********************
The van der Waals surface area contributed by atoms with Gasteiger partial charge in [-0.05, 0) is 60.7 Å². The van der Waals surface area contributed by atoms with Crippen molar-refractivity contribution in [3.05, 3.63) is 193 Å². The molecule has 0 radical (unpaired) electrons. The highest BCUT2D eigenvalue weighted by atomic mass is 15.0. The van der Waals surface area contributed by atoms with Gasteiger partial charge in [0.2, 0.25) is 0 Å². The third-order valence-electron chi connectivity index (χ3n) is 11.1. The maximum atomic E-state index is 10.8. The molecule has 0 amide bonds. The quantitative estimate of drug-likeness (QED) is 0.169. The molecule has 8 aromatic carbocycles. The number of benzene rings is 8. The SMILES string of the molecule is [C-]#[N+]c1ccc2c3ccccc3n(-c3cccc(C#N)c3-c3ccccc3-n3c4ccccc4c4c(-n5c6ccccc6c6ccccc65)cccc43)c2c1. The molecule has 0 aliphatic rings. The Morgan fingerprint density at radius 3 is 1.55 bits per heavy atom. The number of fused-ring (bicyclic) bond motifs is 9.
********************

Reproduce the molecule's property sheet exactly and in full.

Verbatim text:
The van der Waals surface area contributed by atoms with Gasteiger partial charge in [-0.05, 0) is 60.7 Å². The van der Waals surface area contributed by atoms with Crippen molar-refractivity contribution in [3.05, 3.63) is 193 Å². The molecule has 0 radical (unpaired) electrons. The highest BCUT2D eigenvalue weighted by atomic mass is 15.0. The van der Waals surface area contributed by atoms with Gasteiger partial charge in [0.2, 0.25) is 0 Å². The third-order valence-electron chi connectivity index (χ3n) is 11.1. The maximum atomic E-state index is 10.8. The molecule has 0 amide bonds. The quantitative estimate of drug-likeness (QED) is 0.169. The molecule has 8 aromatic carbocycles. The number of benzene rings is 8. The SMILES string of the molecule is [C-]#[N+]c1ccc2c3ccccc3n(-c3cccc(C#N)c3-c3ccccc3-n3c4ccccc4c4c(-n5c6ccccc6c6ccccc65)cccc43)c2c1. The molecule has 0 aliphatic rings. The Morgan fingerprint density at radius 3 is 1.55 bits per heavy atom. The number of fused-ring (bicyclic) bond motifs is 9.